For shaping, getting the precise 1.3mm cut is tricky without a lot of practice, however, a spaghetti attachment for a pasta machine does a really good approximation. You do need to boil it and then cool it in iced water, even if you plan to eat it hot, as there is a lot of excess starch that is rinsed off this way. It needs to be boiled very quickly, 90 seconds being the outer limit, but taste it to ensure that the noodle is cooked al dente, but that the wheat flour is also cooked through. On my first try I found that I was being a bit too conservative and that there was still a claggy taste of undercooked wheat starch, but once that is sorted, it is all good. Once the noodle is shiny, it is done.

This is pure geekery, and takes a bit of practice, but it is worth the endeavour. Enjoy!

Note: There should be enough salt in the soya based dipping sauce already, so there is no need to add it at any stage in the recipe.

Recipe: Homemade Matcha Noodles / Matcha Mari Soba

Ingredients

Matcha Soba

300g buckwheat flour (Japanese preferably)
100g 00 flour
1 heaped tsp matcha tea powder or Japanese green tea powder
200ml tepid water

Dipping Sauce

50ml soya
50ml mirin
25ml rice vinegar
1 clove garlic, peeled and finely chopped
1 thumb size portion of ginger, peeled and finely chopped
2 spring onions, finely shredded

Method

In a large bowl, combine both flours, the tea, and half the water. Work quickly to combine these with your fingers. Add the water bit by bit until the dough pulls together well but is not too sticky (you can add a little more buckwheat if you add too much water). Turn out onto a lightly floured board and knead until you get a round shiny ball.

At this point, flatten the dough into a circle, and roll gently until it is just over 1mm thick. If you have a small work area, as I do, cut the dough in smaller portions. You will get shorter noodles, but that is ok. Dust the rolled dough with buckwheat flour, and fold the outer quarters of the dough into the center, and then fold those two halves on top of each other, so that you have four layers of dough. Cut the noodles approximately 1mm thick. They are now ready to cook but if you have ore than you need, you can freeze them now (add more flour to keep them separate), or store them in the fridge for a couple of days.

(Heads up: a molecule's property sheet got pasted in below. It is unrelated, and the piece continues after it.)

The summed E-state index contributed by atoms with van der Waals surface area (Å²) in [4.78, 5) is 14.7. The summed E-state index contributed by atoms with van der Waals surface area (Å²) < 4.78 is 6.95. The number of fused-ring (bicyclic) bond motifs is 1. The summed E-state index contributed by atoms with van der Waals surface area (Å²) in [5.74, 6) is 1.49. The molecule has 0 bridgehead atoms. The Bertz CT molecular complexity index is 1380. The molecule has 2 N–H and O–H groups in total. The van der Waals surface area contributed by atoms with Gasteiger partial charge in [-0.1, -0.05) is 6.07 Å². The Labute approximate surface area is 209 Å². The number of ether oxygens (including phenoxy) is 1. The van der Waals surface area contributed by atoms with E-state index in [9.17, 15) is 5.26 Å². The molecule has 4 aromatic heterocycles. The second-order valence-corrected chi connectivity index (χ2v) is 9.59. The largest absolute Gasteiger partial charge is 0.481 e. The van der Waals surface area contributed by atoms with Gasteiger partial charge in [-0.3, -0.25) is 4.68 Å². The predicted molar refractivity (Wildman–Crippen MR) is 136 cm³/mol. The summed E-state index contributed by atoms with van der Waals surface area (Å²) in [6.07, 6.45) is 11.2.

Before you cook the noodles, prepare your dipping sauce by combing all of the ingredients, tasting (different brands have different salt levels etc), adjusting if necessary, and leaving it in a bowl to the side, ready for the noodles.

Prepare a bowl of iced water. To cook, separately boil a large pan of water, and add the noodles to it. After 60 – 90 seconds, the noodles will be done. You will know when they are shiny, but trust your palate and taste them. Whip them out of the water quickly, and into the iced water (this trips the excess starch).

Drain the noodles, and serve cold with the dipping sauce.

(FYI – I didn’t photograph the finished product. The light was poor as it was late when I finished and perfected these noodles. I could have waited till I made them again, but that wouldn’t have been for at least a week, ,maybe more, and I really wanted to share this now. The sauce is simple, the key is the noodles themselves, and I have photos of those for you to reference)

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Niamh